Clinical oncology curriculum FAQs

A list of frequently asked questions related to the new clinical oncology curriculum can be found below.


Why has the curriculum changed?

Feedback was that the existing curriculum format was long-winded, repetitive and not user friendly. As a research driven specialty, oncology is fast moving and the curriculum was out of date and did not provide the flexibility to address new treatments and technology. The new curriculum will provide more flexibility and better support patient, professional and service need.

The desire to review the curriculum coincided with the release of new standards for postgraduate medical curricula from the GMC and the changes made allow the curriculum to meet these standards.

What is different in the new clinical oncology curriculum?

The new curriculum for clinical oncology is structured around high level learning outcomes, called capabilities in practice (CiPs), which describe clearly and at a high level what a doctor will be able to do on completion of training. There are 19 CiPs in the clinical oncology curriculum. including 6 generic CiPs, that apply to all doctors, 7 oncology CiPs that apply to both clinical and medical oncologists and 6 specialty-specific CiPs that only apply to clinical oncology.

The CiPs are underpinned by descriptors that provide guidance on the clinical context which supports their achievement and by a table that provides a brief outline of common presentations and conditions in different groups of acute oncology patient. This approach makes the curriculum much more concise and user friendly.

Emerging technologies, such as genomics and AI, are addressed in the descriptors and in dedicated sections of the curriculum, allowing the curriculum to be future-proof and to effectively prepare trainees for the future demands of a changing service.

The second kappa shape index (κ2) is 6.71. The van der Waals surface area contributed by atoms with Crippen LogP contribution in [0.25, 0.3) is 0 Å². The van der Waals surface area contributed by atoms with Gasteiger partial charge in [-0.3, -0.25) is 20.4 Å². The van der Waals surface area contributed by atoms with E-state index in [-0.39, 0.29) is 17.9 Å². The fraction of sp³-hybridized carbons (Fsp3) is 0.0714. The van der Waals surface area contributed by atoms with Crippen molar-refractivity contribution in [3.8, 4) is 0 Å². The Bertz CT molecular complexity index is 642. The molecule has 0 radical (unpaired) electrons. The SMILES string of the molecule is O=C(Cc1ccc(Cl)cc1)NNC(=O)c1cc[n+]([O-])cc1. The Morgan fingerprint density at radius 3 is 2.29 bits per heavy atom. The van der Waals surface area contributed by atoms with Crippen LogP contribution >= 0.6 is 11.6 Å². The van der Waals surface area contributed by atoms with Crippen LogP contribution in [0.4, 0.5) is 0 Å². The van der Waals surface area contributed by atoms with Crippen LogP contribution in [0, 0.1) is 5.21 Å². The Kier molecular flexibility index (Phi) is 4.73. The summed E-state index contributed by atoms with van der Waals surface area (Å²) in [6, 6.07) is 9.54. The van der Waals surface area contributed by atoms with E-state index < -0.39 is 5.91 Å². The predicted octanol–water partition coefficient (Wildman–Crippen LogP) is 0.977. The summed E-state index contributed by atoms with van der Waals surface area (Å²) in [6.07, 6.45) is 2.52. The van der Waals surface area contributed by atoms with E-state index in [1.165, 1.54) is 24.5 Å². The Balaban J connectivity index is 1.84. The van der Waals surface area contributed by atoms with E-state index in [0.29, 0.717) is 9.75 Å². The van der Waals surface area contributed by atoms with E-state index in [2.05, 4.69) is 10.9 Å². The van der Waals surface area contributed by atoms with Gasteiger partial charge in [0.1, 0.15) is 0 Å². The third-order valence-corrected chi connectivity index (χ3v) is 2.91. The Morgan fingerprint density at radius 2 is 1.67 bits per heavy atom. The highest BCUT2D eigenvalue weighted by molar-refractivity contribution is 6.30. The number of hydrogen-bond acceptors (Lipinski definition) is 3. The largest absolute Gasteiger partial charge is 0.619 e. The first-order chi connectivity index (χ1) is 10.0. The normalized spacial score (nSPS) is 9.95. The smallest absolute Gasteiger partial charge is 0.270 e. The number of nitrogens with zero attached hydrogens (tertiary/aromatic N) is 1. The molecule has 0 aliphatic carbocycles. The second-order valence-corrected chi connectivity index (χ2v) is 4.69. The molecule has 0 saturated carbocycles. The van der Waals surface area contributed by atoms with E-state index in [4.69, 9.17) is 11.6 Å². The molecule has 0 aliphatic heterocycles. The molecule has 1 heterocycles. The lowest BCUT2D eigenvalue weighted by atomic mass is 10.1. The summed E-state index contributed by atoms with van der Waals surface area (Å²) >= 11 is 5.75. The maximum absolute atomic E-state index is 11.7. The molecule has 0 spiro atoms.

Trainees may demonstrate their progress against the CiPs in a variety of different ways, reflecting their strengths, areas of interest and the resources available to them. This, along with the inclusion of generic and common oncology CiPs and the introduction of the common oncology stem, creates a flexible curriculum that can be tailored to individual trainees and meet local service needs.

Progress against the CiPs is assessed using a scale based on the concept of entrustable professional activities, allowing intuitive decisions about progress, supported by progression grids that clearly define the expected level of competence for each stage of training.

What is the oncology common stem?

The oncology common stem (OCS) is the initial period of common training for clinical and medical oncology that constitutes ST3 for both specialties. The OCS has an indicative duration of one year, during which the focus will be on the development of the generic CiPs expected of all doctors and the common CiPs relating to the key areas of overlap between the two specialties.

Successful completion of the OCS will equip trainees with the necessary capabilities to progress to ST4 in either clinical oncology or medical oncology, with full recognition of the capabilities attained during OCS and without additional training time.

Clinical oncology and medical oncology will retain individual entry points and trainees will have either a clinical oncology or medical oncology training number. If a trainee wishes to transfer specialty at the end of ST3 they will still be required to apply, in open competition, through the existing national recruitment process.

Are there any new assessments?

The new curriculum retains the same range of formative workplace based assessment found in the 2016 clinical oncology curriculum and there have been no changes to the FRCR examinations. The use and structure of these assessments is well established and they can easily be applied to the new curriculum.

Two additional types of WPBA, the multiple consultant report (MCR) and the acute care assessment tool (ACAT) have been introduced. These reflect the increased emphasis on acute oncology and the closer relationship between the clinical and medical oncology curricula, including the oncology common stem.

The MCR has been introduced to capture the views of consultant supervisors on a trainee’s clinical performance.  In the OCS, this report should include at least one clinical oncology supervisor and at least one medical oncology supervisor.